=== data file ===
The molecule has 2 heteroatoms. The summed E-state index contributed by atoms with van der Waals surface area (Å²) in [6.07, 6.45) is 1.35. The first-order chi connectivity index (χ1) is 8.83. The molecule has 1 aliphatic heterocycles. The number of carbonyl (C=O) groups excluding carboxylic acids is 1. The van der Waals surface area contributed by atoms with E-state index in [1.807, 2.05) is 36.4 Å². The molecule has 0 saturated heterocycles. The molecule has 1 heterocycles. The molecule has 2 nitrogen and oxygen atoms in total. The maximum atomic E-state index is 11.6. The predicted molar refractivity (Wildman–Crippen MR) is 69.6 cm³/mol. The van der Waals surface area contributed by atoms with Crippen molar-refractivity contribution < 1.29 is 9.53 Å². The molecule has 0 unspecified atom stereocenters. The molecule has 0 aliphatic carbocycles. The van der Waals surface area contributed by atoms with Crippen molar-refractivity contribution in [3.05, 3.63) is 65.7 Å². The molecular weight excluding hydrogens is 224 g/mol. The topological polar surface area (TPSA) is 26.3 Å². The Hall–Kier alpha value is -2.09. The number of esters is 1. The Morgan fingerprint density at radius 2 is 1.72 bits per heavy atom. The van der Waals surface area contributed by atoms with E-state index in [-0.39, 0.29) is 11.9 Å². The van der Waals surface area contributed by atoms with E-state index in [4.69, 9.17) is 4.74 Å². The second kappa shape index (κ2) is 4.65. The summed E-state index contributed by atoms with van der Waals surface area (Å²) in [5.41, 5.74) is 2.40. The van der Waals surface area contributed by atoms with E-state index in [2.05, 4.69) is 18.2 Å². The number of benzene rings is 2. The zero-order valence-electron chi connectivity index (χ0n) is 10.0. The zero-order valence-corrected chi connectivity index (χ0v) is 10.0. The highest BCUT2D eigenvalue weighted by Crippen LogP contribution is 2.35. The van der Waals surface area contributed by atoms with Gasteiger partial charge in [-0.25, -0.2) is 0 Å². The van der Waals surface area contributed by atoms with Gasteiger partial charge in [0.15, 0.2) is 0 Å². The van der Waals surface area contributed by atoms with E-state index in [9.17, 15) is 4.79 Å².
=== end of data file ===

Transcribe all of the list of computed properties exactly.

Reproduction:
The molecule has 2 heteroatoms. The summed E-state index contributed by atoms with van der Waals surface area (Å²) in [6.07, 6.45) is 1.35. The first-order chi connectivity index (χ1) is 8.83. The molecule has 1 aliphatic heterocycles. The number of carbonyl (C=O) groups excluding carboxylic acids is 1. The van der Waals surface area contributed by atoms with E-state index in [1.807, 2.05) is 36.4 Å². The molecule has 0 saturated heterocycles. The molecule has 1 heterocycles. The molecule has 2 nitrogen and oxygen atoms in total. The maximum atomic E-state index is 11.6. The predicted molar refractivity (Wildman–Crippen MR) is 69.6 cm³/mol. The van der Waals surface area contributed by atoms with Crippen molar-refractivity contribution < 1.29 is 9.53 Å². The molecule has 0 unspecified atom stereocenters. The molecule has 0 aliphatic carbocycles. The van der Waals surface area contributed by atoms with Crippen molar-refractivity contribution in [3.05, 3.63) is 65.7 Å². The molecular weight excluding hydrogens is 224 g/mol. The topological polar surface area (TPSA) is 26.3 Å². The Hall–Kier alpha value is -2.09. The number of esters is 1. The Morgan fingerprint density at radius 2 is 1.72 bits per heavy atom. The van der Waals surface area contributed by atoms with E-state index in [-0.39, 0.29) is 11.9 Å². The van der Waals surface area contributed by atoms with E-state index in [4.69, 9.17) is 4.74 Å². The second kappa shape index (κ2) is 4.65. The summed E-state index contributed by atoms with van der Waals surface area (Å²) in [5.41, 5.74) is 2.40. The van der Waals surface area contributed by atoms with E-state index in [2.05, 4.69) is 18.2 Å². The number of benzene rings is 2. The zero-order valence-electron chi connectivity index (χ0n) is 10.0. The zero-order valence-corrected chi connectivity index (χ0v) is 10.0. The highest BCUT2D eigenvalue weighted by Crippen LogP contribution is 2.35. The van der Waals surface area contributed by atoms with Gasteiger partial charge in [-0.25, -0.2) is 0 Å². The van der Waals surface area contributed by atoms with Gasteiger partial charge in [0.15, 0.2) is 0 Å². The van der Waals surface area contributed by atoms with E-state index in [9.17, 15) is 4.79 Å².